(Reuters Health) - The proportion of U.S. heart surgery patients with opioid use disorders has surged in recent years, and a new study suggests addicts are much more likely to develop major surgery complications.
Prolonged opioid use is associated with an increased risk for cardiovascular problems like heart attacks and strokes as well as endocarditis, a life-threatening infection of the heart’s lining and valves, researchers note in JAMA Surgery.
For the study, they examined nationwide data on more than 5.7 million patients, including more than 11,000 with opioid use disorders, who had heart surgery between 1998 and 2013. During that time, the proportion of patients with opioid abuse problems surged eight-fold, from 0.06 percent to 0.54 percent.
While mortality rates were similar with and without opioid use disorder, people addicted to these drugs were more likely to have serious complications, longer hospital stays and higher costs.
“Patients should not be denied cardiac surgery in urgent situations as a result of opioid use, but they should be closely monitored after their operation for the development of complications, which they are at higher risk for,” said senior researcher Dr. Edward Soltesz, surgical director of the Kaufman Center for Heart Failure and Recovery at the Cleveland Clinic in Ohio.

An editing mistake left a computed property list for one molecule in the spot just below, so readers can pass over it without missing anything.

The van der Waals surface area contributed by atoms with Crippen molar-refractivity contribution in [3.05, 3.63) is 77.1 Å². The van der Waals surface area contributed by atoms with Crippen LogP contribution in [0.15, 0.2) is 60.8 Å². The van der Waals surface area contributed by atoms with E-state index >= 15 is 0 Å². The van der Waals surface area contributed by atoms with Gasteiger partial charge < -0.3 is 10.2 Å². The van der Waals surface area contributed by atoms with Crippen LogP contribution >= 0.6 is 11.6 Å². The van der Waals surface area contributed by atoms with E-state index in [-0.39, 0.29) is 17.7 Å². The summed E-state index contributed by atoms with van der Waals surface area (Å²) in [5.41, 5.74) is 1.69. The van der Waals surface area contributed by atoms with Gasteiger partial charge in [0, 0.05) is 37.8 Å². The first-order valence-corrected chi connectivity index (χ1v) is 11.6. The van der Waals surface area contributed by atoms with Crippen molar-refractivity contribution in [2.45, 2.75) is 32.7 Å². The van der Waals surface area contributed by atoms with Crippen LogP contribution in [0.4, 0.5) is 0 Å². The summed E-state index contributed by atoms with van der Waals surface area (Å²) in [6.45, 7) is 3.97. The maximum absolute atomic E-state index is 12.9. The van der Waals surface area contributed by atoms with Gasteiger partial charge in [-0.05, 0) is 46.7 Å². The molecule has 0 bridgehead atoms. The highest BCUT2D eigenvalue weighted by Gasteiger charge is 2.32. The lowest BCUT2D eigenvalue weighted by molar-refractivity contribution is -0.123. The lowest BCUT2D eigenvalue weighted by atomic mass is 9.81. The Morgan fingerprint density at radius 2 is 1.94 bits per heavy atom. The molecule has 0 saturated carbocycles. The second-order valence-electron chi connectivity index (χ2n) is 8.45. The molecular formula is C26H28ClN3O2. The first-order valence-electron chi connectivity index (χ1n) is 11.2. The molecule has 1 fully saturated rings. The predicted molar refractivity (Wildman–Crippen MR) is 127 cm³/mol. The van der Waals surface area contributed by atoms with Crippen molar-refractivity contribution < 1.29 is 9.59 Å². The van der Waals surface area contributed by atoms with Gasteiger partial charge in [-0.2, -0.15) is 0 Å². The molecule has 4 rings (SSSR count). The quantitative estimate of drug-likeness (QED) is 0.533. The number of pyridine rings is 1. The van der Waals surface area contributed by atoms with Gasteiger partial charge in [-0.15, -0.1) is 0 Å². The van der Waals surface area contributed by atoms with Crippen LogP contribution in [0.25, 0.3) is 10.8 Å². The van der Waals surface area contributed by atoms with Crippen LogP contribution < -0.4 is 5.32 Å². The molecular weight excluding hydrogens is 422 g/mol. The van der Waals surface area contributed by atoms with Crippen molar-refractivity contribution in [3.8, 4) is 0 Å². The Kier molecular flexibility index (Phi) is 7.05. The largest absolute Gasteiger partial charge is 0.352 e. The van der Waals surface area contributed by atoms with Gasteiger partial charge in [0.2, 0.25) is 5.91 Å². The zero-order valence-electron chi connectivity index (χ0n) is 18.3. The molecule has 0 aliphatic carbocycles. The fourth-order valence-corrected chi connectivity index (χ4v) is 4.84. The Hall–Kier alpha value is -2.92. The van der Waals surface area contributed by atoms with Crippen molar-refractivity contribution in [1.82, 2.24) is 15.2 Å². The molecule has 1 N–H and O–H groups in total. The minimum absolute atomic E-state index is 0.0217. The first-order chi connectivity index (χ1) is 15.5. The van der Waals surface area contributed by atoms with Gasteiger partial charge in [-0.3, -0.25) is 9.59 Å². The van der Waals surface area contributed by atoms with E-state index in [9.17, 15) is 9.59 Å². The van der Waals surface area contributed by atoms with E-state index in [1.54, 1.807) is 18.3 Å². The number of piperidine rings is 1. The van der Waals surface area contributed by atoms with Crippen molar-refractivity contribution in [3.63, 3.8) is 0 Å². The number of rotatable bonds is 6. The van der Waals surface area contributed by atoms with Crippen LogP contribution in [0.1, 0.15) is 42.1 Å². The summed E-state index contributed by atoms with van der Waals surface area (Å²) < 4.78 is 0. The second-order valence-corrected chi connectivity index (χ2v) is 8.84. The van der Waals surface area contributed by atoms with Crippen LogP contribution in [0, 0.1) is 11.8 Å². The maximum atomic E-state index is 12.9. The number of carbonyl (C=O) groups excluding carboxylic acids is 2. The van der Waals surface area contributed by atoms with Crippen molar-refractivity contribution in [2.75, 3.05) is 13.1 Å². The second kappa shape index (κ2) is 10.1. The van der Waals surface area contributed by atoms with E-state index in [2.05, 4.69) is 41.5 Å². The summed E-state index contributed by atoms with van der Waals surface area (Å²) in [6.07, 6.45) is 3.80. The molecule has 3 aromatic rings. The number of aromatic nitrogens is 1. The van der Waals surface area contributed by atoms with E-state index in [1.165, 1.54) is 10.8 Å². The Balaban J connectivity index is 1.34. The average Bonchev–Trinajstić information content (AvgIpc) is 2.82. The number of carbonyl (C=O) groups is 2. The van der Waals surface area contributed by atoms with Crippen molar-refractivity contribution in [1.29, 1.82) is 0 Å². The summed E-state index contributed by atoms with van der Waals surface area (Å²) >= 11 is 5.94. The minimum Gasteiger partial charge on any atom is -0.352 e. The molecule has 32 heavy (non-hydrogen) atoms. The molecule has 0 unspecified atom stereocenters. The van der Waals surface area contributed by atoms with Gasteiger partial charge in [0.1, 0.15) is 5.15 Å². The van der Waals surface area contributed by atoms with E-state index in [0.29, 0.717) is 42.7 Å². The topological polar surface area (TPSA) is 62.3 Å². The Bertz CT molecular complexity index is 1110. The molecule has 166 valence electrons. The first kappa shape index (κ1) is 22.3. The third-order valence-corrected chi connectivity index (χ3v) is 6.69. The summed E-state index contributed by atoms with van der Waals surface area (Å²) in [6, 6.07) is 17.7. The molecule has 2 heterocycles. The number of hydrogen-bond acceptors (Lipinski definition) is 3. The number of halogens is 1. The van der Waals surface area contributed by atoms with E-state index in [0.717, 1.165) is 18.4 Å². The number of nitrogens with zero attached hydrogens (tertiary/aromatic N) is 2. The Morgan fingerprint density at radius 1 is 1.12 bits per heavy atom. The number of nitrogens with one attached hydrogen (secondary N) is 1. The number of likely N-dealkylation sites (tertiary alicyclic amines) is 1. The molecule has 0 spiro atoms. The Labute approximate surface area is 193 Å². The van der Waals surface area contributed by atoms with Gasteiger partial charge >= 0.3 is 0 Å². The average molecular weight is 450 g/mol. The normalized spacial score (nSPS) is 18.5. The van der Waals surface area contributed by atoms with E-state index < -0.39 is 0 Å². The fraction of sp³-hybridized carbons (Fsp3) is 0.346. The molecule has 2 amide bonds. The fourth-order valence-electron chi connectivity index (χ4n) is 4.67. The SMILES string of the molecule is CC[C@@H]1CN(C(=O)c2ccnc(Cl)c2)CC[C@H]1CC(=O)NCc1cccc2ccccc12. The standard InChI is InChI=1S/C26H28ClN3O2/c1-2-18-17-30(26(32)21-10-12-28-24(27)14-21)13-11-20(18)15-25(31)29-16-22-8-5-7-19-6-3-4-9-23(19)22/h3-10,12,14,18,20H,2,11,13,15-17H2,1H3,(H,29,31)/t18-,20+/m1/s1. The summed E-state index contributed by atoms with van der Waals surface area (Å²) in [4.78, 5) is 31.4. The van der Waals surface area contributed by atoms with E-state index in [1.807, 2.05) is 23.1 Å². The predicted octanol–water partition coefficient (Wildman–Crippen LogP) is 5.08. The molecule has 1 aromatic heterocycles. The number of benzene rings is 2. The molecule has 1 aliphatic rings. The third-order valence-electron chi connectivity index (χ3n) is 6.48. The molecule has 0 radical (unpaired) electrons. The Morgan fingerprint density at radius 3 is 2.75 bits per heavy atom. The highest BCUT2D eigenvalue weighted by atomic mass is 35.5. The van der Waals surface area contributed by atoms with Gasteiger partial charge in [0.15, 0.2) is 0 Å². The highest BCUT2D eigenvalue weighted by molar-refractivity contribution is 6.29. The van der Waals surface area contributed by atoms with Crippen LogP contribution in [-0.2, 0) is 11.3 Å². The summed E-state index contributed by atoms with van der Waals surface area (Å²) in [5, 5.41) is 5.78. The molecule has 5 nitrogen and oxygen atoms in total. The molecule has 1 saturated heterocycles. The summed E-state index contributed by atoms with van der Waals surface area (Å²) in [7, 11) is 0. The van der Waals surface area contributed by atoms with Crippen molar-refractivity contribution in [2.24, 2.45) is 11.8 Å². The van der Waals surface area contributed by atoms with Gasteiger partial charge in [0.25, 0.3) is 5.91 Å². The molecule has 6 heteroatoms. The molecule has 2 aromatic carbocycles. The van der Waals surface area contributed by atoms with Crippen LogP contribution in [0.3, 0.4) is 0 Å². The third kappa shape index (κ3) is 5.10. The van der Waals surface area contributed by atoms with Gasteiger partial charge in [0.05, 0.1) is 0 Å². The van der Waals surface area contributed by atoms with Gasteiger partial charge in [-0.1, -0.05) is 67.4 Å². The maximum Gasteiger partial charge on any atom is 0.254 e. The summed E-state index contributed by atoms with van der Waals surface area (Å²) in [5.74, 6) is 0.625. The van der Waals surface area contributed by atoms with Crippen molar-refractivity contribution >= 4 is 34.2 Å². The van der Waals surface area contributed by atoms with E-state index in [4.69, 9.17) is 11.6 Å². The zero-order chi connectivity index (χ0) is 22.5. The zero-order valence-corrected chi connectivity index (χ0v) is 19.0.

“We see many opioid use disorder patients who end up in need of multiple operations due to continued use and each surgery becomes riskier,” Soltesz said by email.
Patients having heart surgery with opioid use disorder were almost two decades younger, on average, than patients without this problem: 48 years old versus 66. They were also more likely to be male, black or Hispanic, poor and uninsured or covered by Medicaid.
Overall, 3.1 percent of patients with opioid use disorder and 4 percent of patients without it died shortly after their surgery, a difference that was too small to rule out the possibility it was due to chance.
Among opioid addicts, however, 68 percent had major complications, compared with 59 percent of others in the study – a statistically meaningful difference.
Thirty percent of patients with opioid addiction needed blood transfusions, compared with 26 percent of other patients, and 18 percent of people with opioid use disorder needed breathing machines, compared with 16 percent of other patients.
The study wasn’t designed to prove whether opioid use disorders worsen surgical outcomes.
Even so, the results highlight the need to identify opioid use disorders before surgery because these drugs can damage the heart and blood vessels, said Dr. Gregg Fonarow of the David Geffen School of Medicine at University of California, Los Angeles.
“Opioids can slow the heart rate and lead to excess dilation of blood vessels producing potentially dangerous drops in blood pressure, and opioid use can suppress respiration,” Fonarow, who wasn’t involved in the study, said by email.
Opioids can also contribute to irregular heart rhythms and infection risks, he said.
“Those with opioid use disorder may also take other substances that also place them at higher risk for surgical complications,” Fonarow added. “The presence of an opioid use disorder alone should not be a deciding factor for not performing cardiovascular surgery, yet extra attention to reducing the risk of complications is needed.”
SOURCE: bit.ly/2AehUIk JAMA Surgery, online December 5, 2018.